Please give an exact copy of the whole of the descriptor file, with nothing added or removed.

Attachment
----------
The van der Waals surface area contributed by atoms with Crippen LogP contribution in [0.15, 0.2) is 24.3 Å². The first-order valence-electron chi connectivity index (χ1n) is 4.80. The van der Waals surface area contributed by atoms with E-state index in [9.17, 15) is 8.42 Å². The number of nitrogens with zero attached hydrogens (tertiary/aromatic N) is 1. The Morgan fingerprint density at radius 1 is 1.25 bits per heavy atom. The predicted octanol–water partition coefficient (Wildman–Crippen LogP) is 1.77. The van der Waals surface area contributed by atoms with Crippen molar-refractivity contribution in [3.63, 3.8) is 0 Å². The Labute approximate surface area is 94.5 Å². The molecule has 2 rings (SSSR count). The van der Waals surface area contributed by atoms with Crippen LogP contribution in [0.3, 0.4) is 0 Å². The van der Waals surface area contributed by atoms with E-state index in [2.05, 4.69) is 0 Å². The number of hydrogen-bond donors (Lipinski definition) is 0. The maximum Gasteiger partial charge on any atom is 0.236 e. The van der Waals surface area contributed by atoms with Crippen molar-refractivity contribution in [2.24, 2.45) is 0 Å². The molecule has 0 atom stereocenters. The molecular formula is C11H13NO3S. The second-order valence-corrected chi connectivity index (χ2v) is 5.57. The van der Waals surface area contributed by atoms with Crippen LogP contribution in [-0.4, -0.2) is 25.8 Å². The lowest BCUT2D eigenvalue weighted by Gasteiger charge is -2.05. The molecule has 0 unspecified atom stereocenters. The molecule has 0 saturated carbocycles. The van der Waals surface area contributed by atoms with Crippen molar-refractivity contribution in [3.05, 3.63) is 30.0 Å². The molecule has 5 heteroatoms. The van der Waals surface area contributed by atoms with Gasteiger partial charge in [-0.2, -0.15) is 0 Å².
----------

The van der Waals surface area contributed by atoms with Crippen LogP contribution in [0.15, 0.2) is 24.3 Å². The first-order valence-electron chi connectivity index (χ1n) is 4.80. The van der Waals surface area contributed by atoms with E-state index in [9.17, 15) is 8.42 Å². The number of nitrogens with zero attached hydrogens (tertiary/aromatic N) is 1. The Morgan fingerprint density at radius 1 is 1.25 bits per heavy atom. The predicted octanol–water partition coefficient (Wildman–Crippen LogP) is 1.77. The van der Waals surface area contributed by atoms with Crippen molar-refractivity contribution in [3.63, 3.8) is 0 Å². The Labute approximate surface area is 94.5 Å². The molecule has 2 rings (SSSR count). The van der Waals surface area contributed by atoms with Crippen LogP contribution in [0.3, 0.4) is 0 Å². The van der Waals surface area contributed by atoms with E-state index in [2.05, 4.69) is 0 Å². The number of hydrogen-bond donors (Lipinski definition) is 0. The maximum Gasteiger partial charge on any atom is 0.236 e. The van der Waals surface area contributed by atoms with Crippen molar-refractivity contribution in [2.24, 2.45) is 0 Å². The molecule has 0 atom stereocenters. The molecular formula is C11H13NO3S. The second-order valence-corrected chi connectivity index (χ2v) is 5.57. The van der Waals surface area contributed by atoms with Crippen LogP contribution in [-0.4, -0.2) is 25.8 Å². The lowest BCUT2D eigenvalue weighted by Gasteiger charge is -2.05. The molecule has 0 unspecified atom stereocenters. The molecule has 0 saturated carbocycles. The van der Waals surface area contributed by atoms with Crippen molar-refractivity contribution in [3.05, 3.63) is 30.0 Å². The molecule has 5 heteroatoms. The van der Waals surface area contributed by atoms with Gasteiger partial charge in [-0.2, -0.15) is 0 Å².